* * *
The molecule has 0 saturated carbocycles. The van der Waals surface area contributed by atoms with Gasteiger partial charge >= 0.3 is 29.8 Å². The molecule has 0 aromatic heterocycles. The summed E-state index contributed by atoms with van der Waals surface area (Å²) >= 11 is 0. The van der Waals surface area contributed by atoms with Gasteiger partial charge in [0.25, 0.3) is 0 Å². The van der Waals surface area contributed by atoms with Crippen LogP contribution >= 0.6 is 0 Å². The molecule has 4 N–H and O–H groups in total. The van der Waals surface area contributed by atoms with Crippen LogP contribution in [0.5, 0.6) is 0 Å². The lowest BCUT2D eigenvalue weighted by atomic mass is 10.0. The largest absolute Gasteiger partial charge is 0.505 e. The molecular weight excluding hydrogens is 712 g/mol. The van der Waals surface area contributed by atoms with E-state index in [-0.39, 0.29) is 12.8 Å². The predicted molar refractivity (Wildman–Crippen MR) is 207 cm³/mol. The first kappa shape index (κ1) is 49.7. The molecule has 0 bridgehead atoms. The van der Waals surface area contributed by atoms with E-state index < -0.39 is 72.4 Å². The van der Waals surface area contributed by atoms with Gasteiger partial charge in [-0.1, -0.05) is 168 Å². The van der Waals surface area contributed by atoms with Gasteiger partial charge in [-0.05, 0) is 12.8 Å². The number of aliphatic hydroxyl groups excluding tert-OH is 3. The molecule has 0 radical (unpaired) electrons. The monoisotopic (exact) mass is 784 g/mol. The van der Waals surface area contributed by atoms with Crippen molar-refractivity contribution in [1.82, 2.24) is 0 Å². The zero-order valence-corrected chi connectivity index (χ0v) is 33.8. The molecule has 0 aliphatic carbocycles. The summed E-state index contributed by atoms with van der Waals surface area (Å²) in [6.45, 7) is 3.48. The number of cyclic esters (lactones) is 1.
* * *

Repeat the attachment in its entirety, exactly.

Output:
The molecule has 0 saturated carbocycles. The van der Waals surface area contributed by atoms with Gasteiger partial charge >= 0.3 is 29.8 Å². The molecule has 0 aromatic heterocycles. The summed E-state index contributed by atoms with van der Waals surface area (Å²) >= 11 is 0. The van der Waals surface area contributed by atoms with Gasteiger partial charge in [0.25, 0.3) is 0 Å². The van der Waals surface area contributed by atoms with Crippen LogP contribution >= 0.6 is 0 Å². The molecule has 4 N–H and O–H groups in total. The van der Waals surface area contributed by atoms with Crippen LogP contribution in [0.5, 0.6) is 0 Å². The lowest BCUT2D eigenvalue weighted by atomic mass is 10.0. The largest absolute Gasteiger partial charge is 0.505 e. The molecular weight excluding hydrogens is 712 g/mol. The van der Waals surface area contributed by atoms with E-state index in [-0.39, 0.29) is 12.8 Å². The predicted molar refractivity (Wildman–Crippen MR) is 207 cm³/mol. The first kappa shape index (κ1) is 49.7. The molecule has 0 bridgehead atoms. The van der Waals surface area contributed by atoms with E-state index < -0.39 is 72.4 Å². The van der Waals surface area contributed by atoms with Gasteiger partial charge in [-0.1, -0.05) is 168 Å². The van der Waals surface area contributed by atoms with Gasteiger partial charge in [-0.05, 0) is 12.8 Å². The number of aliphatic hydroxyl groups excluding tert-OH is 3. The molecule has 0 radical (unpaired) electrons. The monoisotopic (exact) mass is 784 g/mol. The van der Waals surface area contributed by atoms with Crippen molar-refractivity contribution in [1.82, 2.24) is 0 Å². The zero-order valence-corrected chi connectivity index (χ0v) is 33.8. The molecule has 0 aliphatic carbocycles. The summed E-state index contributed by atoms with van der Waals surface area (Å²) in [6.45, 7) is 3.48. The number of cyclic esters (lactones) is 1.